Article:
Justice Hall

Each Tuesday during this spring’s Twenty Weeks of Buzz, I’ll be posting about a different one of my twenty books, exploring how each book took shape. This week, Justice Hall, published in 2002.


During the Great War, British men and boys as young as 17 arrived in France and were faced by this:

Some of them ended up like this (this is not a video for the faint of heart.)

Others broke down, dropped their rifles, did not acknowledge orders, or fled. 306 of those British men were convicted of desertion and cowardice, and shot at dawn.

Not until 2006 were the men pardoned.

This is the background of Justice Hall.

Comments

  1. I have just finished re-reading Justice Hall, having promised myself that when I had time to savour it once more, I would take my time and have a second read. What a wonderful, satisfying, rounded story. Characters to empathise with, Russell on top form (and some beautiful tongue-in-cheek dialogue!) One of my favourites.

    Chris

  2. This is one of my very favorite Russell book. And by the way, I am REALLY enjoying this series of posts; I’ve already put two of your non-Russell books on my TBR list because of them.

  3. Merrily Taylor says:

    I think “Justice Hall” is one of the most powerful books from Laurie’s pen. Not only does it convey the horror of the Great War to those of us who are far removed from it, but it portrays the injustice of the executions for “cowardice” in a very personal and heartbreaking way. I often listen to the audio versions of the books and I can never get through Gabriel’s diary without tears!

  4. Justice Hall was one of the best in the series. My dad took off the shelf he never looks at and started reading it. I spent, like, two days looking for it; eventually I asked him and he looked up from a book whose title I could not see. “Uhhh… it’s right here.”he said. I let him finish, then I gave him The Beekeeper’s Apprentice. He is totally hooked, just like me, and we can’t wait for God Of The Hive.

  5. Pat Floyd says:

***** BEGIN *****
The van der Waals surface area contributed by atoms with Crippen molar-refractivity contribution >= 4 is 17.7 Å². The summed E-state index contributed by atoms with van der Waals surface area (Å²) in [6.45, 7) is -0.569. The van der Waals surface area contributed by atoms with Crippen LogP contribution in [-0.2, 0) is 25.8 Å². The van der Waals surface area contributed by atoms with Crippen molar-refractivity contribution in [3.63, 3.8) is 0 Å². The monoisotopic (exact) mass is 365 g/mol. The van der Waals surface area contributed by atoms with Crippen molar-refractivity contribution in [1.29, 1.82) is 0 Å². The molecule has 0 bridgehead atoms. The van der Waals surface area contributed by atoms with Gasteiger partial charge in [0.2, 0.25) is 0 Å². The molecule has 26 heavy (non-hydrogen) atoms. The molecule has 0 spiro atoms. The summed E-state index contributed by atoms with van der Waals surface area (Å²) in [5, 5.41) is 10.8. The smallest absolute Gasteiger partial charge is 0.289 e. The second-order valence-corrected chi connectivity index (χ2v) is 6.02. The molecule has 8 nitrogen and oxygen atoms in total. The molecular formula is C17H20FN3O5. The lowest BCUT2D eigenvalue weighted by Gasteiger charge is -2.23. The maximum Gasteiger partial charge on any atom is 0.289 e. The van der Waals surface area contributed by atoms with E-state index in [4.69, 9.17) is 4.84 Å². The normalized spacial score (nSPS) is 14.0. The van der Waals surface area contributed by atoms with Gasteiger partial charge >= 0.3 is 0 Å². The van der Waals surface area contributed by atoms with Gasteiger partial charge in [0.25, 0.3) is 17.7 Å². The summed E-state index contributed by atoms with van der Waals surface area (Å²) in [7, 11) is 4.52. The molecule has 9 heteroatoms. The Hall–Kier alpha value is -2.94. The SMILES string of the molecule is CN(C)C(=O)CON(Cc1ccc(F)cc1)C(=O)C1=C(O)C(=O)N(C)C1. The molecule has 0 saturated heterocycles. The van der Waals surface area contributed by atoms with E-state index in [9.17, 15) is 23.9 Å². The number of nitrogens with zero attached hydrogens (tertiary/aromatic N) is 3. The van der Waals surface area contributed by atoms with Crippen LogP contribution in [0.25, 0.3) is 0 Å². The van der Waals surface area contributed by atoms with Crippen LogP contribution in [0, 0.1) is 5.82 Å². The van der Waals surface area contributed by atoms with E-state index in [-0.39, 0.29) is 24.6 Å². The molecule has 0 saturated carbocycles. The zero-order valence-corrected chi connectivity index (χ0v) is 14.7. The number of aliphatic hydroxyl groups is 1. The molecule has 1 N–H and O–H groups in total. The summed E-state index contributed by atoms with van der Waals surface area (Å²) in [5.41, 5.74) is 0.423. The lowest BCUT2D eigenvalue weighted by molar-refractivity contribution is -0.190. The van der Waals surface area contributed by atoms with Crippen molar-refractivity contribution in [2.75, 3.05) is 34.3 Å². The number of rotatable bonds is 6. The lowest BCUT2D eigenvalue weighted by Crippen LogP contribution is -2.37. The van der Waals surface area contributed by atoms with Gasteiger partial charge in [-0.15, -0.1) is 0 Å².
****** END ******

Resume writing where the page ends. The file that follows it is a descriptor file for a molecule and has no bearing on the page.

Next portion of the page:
My first reaction on watching the video: “What a damn-fool way to conduct a war.” It was even worse than I had imagined, not that any war has anything to commend it. Viet Nam falls into the same category on a smaller scale.

    In my opinion Justice Hall is a great novel, not only portraying in a stunningly vivid way the injustice of executions for so-called cowardice, but holding up a mirror to its time in history. It makes a strong statement about the consequences of injustice.

    Parts that we love, the delightful surprises and the humor, however, will probably keep it from ever being viewed in the same category as War and Peace.

  6. La Donna says:

    My first introduction to WWI other than brief mentions in elementary school textbooks was during my freshman year in high school. We did a literature unit on war and we read Johnny Got His Gun by Dalton Trumbo. (This was during Vietnam and I had a reservist father.) Heavens above … let us just say that it left a lasting impression and helped form one or two opinions.

    The first third of the last century is the time period I have studied most and I really like reading novels that flesh out the period — Touchstone and, of course, the Russell books plus Charles Todd’s Ian Rutledge (and now Bess Crawford) series and Anne Perry’s WWI series (No grave as yet … etc.)

  7. I loved the book but felt that the ending was too abrupt and left many unanswered questions. Did Gabriel, Helen and Ben stay at Justice Hall? What happened to the fake Gabriel? He seemed so smart despite his upbringing. What was the Darlings’ reaction? I cared so much about the characters that I wanted closure for all of them.

    The nightmares of trench warfare were vividly described. I’ll never forget ‘cream of man’ soup.

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